When Luis Fonsi's song "Despacito" topped the U.S. singles charts for a significant part of 2017, there was talk it might lead to a multicultural epiphany — that America was finally ready to open its ears to Spanish language songs. Though the success of "Despacito" might turn out to be a true watershed moment for reggaeton or pop, many mainstream American listeners have stayed closed-minded when it comes to Spanish language rock.
Ritchie Valens in the '50s and Los Lobos in the '80s had success covering "La Bamba," and you can still hear Santana's "Oye Como Va" on every classic rock station. But just about every other punk, metalhead, or rock 'n' roller who sang in Spanish has found deaf ears in the English-speaking world. That hasn't stopped a multitude of Miami rockers from trying.
A few years ago, Arnie Carrillo attempted to spearhead a Spanish rock movement in Miami. Every month for the better part of a year he organized an event called Radio Bemba at Churchill's Pub. His band, Los Inmigrantes along with others like Atajos, Aura
Another band that used to play Radio Bemba, the Rockadictos, have also changed languages. After ten years of rocking only in Spanish, its newest release, The Rockadictos III, is in English.
"I grew up in Argentina listening to Faith No More, the Ramones, and the Sex Pistols — not understanding what they were saying, but I still knew what I liked. Now that I speak English I like them even more, but it was the music that got me," explains singer Javier Arce. "The voice is an instrument. Sometimes people sing in Spanish so fast that even I don't understand their words, but I still like the music."
For Arce, writing songs in his second language is partly in the hopes of finding a broader audience. "A lot of times we could only play Spanish-speaking bars," he says. "We'd get their attention with our music, but we think we'll get more opportunities if I sing in English."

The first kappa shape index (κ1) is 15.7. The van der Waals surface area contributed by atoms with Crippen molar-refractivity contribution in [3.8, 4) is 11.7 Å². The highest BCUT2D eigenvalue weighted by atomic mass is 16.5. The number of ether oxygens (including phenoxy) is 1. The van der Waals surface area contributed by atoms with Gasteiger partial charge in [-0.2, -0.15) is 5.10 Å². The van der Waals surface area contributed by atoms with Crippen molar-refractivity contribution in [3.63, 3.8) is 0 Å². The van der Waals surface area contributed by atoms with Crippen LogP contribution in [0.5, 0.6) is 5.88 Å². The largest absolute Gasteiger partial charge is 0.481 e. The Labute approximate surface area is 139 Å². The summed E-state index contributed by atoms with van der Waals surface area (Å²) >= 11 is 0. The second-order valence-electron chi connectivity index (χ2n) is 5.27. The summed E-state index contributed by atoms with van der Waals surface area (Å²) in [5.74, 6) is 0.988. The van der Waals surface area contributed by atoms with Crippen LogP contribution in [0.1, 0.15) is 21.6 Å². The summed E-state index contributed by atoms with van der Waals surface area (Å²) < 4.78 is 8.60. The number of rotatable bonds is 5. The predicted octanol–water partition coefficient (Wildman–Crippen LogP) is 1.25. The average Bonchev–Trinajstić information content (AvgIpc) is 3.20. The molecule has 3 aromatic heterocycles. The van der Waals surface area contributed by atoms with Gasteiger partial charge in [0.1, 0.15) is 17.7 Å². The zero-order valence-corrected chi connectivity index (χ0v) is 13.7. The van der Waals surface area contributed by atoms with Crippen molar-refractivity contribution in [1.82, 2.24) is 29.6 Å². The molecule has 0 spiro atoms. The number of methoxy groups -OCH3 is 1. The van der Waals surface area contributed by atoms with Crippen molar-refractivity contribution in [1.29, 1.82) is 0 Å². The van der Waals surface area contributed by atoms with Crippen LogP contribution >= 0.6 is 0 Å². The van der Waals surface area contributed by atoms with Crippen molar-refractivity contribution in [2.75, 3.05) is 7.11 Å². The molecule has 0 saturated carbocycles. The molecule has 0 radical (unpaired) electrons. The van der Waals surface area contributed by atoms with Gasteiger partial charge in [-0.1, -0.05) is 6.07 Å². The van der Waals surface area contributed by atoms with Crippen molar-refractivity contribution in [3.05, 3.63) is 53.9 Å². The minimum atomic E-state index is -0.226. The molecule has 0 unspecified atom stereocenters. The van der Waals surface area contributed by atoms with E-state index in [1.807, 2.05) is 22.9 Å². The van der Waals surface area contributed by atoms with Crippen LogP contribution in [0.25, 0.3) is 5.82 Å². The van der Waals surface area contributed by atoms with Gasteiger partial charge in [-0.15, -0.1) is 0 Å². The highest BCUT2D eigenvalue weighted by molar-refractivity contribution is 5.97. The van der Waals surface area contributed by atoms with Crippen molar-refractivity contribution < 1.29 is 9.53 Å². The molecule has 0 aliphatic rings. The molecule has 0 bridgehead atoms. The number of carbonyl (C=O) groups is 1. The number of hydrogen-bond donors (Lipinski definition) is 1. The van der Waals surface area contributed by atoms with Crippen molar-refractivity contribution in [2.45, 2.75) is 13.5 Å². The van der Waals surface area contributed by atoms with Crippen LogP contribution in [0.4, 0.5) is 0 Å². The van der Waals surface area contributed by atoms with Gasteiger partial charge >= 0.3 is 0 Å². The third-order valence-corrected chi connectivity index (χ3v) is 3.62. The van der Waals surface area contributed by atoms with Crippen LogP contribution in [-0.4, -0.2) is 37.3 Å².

Singer and songwriter Simon Grossmann has no such plans to cross over linguistically, at least not yet. He moved here with his family from Venezuela as a teenager and at 23 has high hopes for his newest Spanish-language record, a currently untitled project he's aiming to release in September. "I started out writing songs in both Spanish and English," Grossmann says. "But my first really good song, 'Aguitaecoco,' I knew I couldn't write the equivalent in English."
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He's had enough success to tour Mexico, Colombia, and the Northeast. Surprisingly, he says, the fans in the U.S. were more enthusiastic. "In the beginning, I was getting mostly Venezuelans," he says. "But now I'm starting to branch out with third-generation Cubans or guys whose girlfriends speak Spanish. It's cool to see them learn the words and sing along."
Grossmann is trying to tap into Latin alternative festivals that have been springing up. He already got to play South by Southwest in Austin,
While Grossmann is cynical that a rock band singing in any language could ever reach "Despacito's" level of popularity, he still hopes Fonsi's success bodes well for Spanish-language rockers.
"People like to bash reggaeton," he says. "But it's on the forefront of popular music, which is good for Spanish-language music in general. It gets people used to listening to Spanish."